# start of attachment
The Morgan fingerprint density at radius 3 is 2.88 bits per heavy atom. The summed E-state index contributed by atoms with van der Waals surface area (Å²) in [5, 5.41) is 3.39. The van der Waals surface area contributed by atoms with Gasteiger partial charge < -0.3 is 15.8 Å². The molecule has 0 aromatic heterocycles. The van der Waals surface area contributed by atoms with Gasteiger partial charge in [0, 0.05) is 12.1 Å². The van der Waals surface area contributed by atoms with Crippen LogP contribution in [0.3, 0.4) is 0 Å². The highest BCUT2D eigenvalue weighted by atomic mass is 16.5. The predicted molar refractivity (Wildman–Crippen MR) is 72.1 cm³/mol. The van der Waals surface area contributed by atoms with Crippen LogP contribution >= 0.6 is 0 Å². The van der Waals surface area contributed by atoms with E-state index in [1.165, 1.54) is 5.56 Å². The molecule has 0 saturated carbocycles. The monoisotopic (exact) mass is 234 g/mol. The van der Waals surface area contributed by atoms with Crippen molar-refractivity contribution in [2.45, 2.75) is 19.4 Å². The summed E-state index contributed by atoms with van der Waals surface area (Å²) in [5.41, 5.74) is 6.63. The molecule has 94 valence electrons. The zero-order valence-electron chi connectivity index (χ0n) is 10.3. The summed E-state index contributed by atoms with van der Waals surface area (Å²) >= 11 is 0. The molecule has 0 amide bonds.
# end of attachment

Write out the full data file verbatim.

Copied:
The Morgan fingerprint density at radius 3 is 2.88 bits per heavy atom. The summed E-state index contributed by atoms with van der Waals surface area (Å²) in [5, 5.41) is 3.39. The van der Waals surface area contributed by atoms with Gasteiger partial charge < -0.3 is 15.8 Å². The molecule has 0 aromatic heterocycles. The van der Waals surface area contributed by atoms with Gasteiger partial charge in [0, 0.05) is 12.1 Å². The van der Waals surface area contributed by atoms with Crippen LogP contribution in [0.3, 0.4) is 0 Å². The highest BCUT2D eigenvalue weighted by atomic mass is 16.5. The predicted molar refractivity (Wildman–Crippen MR) is 72.1 cm³/mol. The van der Waals surface area contributed by atoms with Crippen LogP contribution >= 0.6 is 0 Å². The van der Waals surface area contributed by atoms with E-state index in [1.165, 1.54) is 5.56 Å². The molecule has 0 saturated carbocycles. The monoisotopic (exact) mass is 234 g/mol. The van der Waals surface area contributed by atoms with Crippen molar-refractivity contribution in [2.45, 2.75) is 19.4 Å². The summed E-state index contributed by atoms with van der Waals surface area (Å²) in [5.41, 5.74) is 6.63. The molecule has 94 valence electrons. The zero-order valence-electron chi connectivity index (χ0n) is 10.3. The summed E-state index contributed by atoms with van der Waals surface area (Å²) >= 11 is 0. The molecule has 0 amide bonds.